The lyrics to B.B. King’s classic “The Thrill is Gone” was the first thing that ran through my head when I showed up at both of the rallies that were held to “protest” the release from jail of Johannes Mehserle on Sunday, June 12. The speakers seemed to be a tad bit angry but not focused enough to do anything significant that would put police murders on the national radar. JUST ADDED: Minister of Information JR leads a full hour of debate on issues swirling around the murder of Oscar Grant by Johannes Mehserle broadcast on KPFA Wednesday morning.
In honor of African History Month, the Bay Area Aerosol Heritage Society is proud to present AeroSoul 2011, which will kick off on Feb. 4 at the Joyce Gordon Gallery in Downtown Oakland and be followed by a month-long series of events showcasing some of the most cutting-edge, dynamic Black urban calligraphers in the world. Refa 1 is the event curator.
"People leave feeling alive when they see the film. The brutal police murders that are shown in the film, the drive and motivation of the people of Oakland who organized against all odds to chop down the big trees of terrorism and oppression leave audiences stunned," says Adimu Madyun, director of "Operation Small Axe," winner of the Rise Up Award for Most Motivational Film at the New Orleans Film Festival. Email email@example.com to arrange a screening.
In this manifesto that shows why JR Valrey is rightly called the Minister of Information, he exposes "gentrification journalism" as "the public relations team that is put in place to make gentrifiers feel safe," the media's twisting of the murders of Chauncey Bailey and Oscar Grant to demonize Blacks and the hyper-funding of "hyper-local media" as an effort to drown out community media. Everyone who wants to stop the exodus of Blacks from the Bay must read this.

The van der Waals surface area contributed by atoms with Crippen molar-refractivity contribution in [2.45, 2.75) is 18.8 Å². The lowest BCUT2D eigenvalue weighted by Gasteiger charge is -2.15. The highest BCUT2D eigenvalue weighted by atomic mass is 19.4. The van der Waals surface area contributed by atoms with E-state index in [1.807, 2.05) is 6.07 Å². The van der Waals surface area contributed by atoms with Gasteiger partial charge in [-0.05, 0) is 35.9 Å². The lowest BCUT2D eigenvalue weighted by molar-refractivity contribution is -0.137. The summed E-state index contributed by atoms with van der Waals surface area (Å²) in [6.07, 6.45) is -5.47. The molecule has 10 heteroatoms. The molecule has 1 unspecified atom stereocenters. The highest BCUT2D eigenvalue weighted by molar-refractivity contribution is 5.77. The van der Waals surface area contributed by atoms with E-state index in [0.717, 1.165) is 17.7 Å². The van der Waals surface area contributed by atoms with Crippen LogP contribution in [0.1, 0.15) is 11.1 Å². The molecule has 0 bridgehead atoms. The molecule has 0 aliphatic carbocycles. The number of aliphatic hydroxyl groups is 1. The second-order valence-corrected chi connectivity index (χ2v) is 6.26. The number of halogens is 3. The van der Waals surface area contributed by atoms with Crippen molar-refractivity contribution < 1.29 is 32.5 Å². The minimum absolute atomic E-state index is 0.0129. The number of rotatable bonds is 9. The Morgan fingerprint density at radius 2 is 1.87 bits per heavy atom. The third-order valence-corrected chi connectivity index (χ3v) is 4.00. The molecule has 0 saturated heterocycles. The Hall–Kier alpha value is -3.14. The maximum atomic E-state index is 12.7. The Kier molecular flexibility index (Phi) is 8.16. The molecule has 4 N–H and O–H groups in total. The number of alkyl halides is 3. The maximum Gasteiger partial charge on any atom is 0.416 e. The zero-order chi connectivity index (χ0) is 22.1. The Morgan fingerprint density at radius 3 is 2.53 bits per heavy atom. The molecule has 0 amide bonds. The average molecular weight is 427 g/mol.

It has been one year since Oscar Grant was brutally murdered by BART policeman Johannes Mehserle. The power of the people of Oakland and the Bay Area has ensured that he is standing trial for murder and not getting away unscathed as is the normal practice in police killings and brutality of our community members.
More than nine months – and almost a dozen court dates – after the arrest of journalist M.O.I. JR aka JR Valrey as he covered protests over the cold-blooded murder of Oscar Grant, the Oakland police and Alameda County District Attorney’s Office still haven’t faced up to the fact that they have no case.
Many TV channels broadcast live the entire funeral for four Oakland police officers killed March 21, news anchors calling them "heroes" and "angels." Police funerals are intended to legitimize past and future police violence and tell the public to shut up. The spineless left complies - no mention of Oscar Grant ... or Lovelle Mixon.
On March 21, Lovelle Mixon, 26, was murdered by Oakland police after allegedly killing four of them on MacArthur Blvd off of 73rd Avenue in East Oakland. Listen to JR's Block Report interview with his family - his mother, Athena, his wife, Amara, and her sister, Alicia - broadcast March 30 on KPFA's Flashpoints at http://www.kpfa.org/archive/id/49609.
Jan. 23 the movement for justice for Oscar Grant III kicked into high gear at the Prisoners of Conscience Committee's Town Bizness Town Hall Meeting. Follow up by packing the courtroom at Johannes Mehserle's bail hearing Friday, Jan. 30, 2 p.m., at 1225 Fallon St., Oakland. Don't let the cops outnumber us.
An Oakland BART police officer shot an unarmed Black man, Oscar Grant, while he lay face down on the ground and was fully cooperating. Protest Wednesday, Jan. 7, 3-7pm, Fruitvale BART, Oakland.